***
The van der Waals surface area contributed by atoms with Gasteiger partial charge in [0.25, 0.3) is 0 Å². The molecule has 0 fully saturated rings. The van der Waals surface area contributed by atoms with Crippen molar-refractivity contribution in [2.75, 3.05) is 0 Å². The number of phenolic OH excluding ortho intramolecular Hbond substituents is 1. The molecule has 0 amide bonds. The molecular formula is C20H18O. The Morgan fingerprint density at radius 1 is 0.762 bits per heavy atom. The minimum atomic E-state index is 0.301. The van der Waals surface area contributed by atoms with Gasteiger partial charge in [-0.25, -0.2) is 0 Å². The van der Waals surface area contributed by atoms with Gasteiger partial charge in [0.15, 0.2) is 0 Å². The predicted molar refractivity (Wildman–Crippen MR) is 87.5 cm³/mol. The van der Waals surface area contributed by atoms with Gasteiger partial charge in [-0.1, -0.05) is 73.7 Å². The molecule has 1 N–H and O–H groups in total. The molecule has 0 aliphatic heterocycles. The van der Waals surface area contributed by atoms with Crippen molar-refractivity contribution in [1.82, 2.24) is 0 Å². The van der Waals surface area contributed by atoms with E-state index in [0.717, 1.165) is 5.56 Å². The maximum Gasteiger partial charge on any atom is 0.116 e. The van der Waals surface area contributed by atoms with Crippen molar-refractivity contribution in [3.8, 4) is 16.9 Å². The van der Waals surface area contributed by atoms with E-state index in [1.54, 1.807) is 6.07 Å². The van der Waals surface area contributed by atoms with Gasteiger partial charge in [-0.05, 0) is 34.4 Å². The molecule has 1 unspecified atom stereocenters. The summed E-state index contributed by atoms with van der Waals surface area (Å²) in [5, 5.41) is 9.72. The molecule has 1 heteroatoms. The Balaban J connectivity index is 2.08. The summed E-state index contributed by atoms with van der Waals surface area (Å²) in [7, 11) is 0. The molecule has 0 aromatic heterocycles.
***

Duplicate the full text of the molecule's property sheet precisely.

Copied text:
The van der Waals surface area contributed by atoms with Gasteiger partial charge in [0.25, 0.3) is 0 Å². The molecule has 0 fully saturated rings. The van der Waals surface area contributed by atoms with Crippen molar-refractivity contribution in [2.75, 3.05) is 0 Å². The number of phenolic OH excluding ortho intramolecular Hbond substituents is 1. The molecule has 0 amide bonds. The molecular formula is C20H18O. The Morgan fingerprint density at radius 1 is 0.762 bits per heavy atom. The minimum atomic E-state index is 0.301. The van der Waals surface area contributed by atoms with Gasteiger partial charge in [-0.25, -0.2) is 0 Å². The van der Waals surface area contributed by atoms with Gasteiger partial charge in [0.15, 0.2) is 0 Å². The predicted molar refractivity (Wildman–Crippen MR) is 87.5 cm³/mol. The van der Waals surface area contributed by atoms with Gasteiger partial charge in [-0.1, -0.05) is 73.7 Å². The molecule has 1 N–H and O–H groups in total. The molecule has 0 aliphatic heterocycles. The van der Waals surface area contributed by atoms with Crippen molar-refractivity contribution in [1.82, 2.24) is 0 Å². The van der Waals surface area contributed by atoms with E-state index in [0.717, 1.165) is 5.56 Å². The maximum Gasteiger partial charge on any atom is 0.116 e. The van der Waals surface area contributed by atoms with Crippen molar-refractivity contribution in [3.8, 4) is 16.9 Å². The van der Waals surface area contributed by atoms with E-state index in [1.54, 1.807) is 6.07 Å². The van der Waals surface area contributed by atoms with Gasteiger partial charge in [-0.05, 0) is 34.4 Å². The molecule has 1 unspecified atom stereocenters. The summed E-state index contributed by atoms with van der Waals surface area (Å²) in [5, 5.41) is 9.72. The molecule has 1 heteroatoms. The Balaban J connectivity index is 2.08. The summed E-state index contributed by atoms with van der Waals surface area (Å²) in [7, 11) is 0. The molecule has 0 aromatic heterocycles.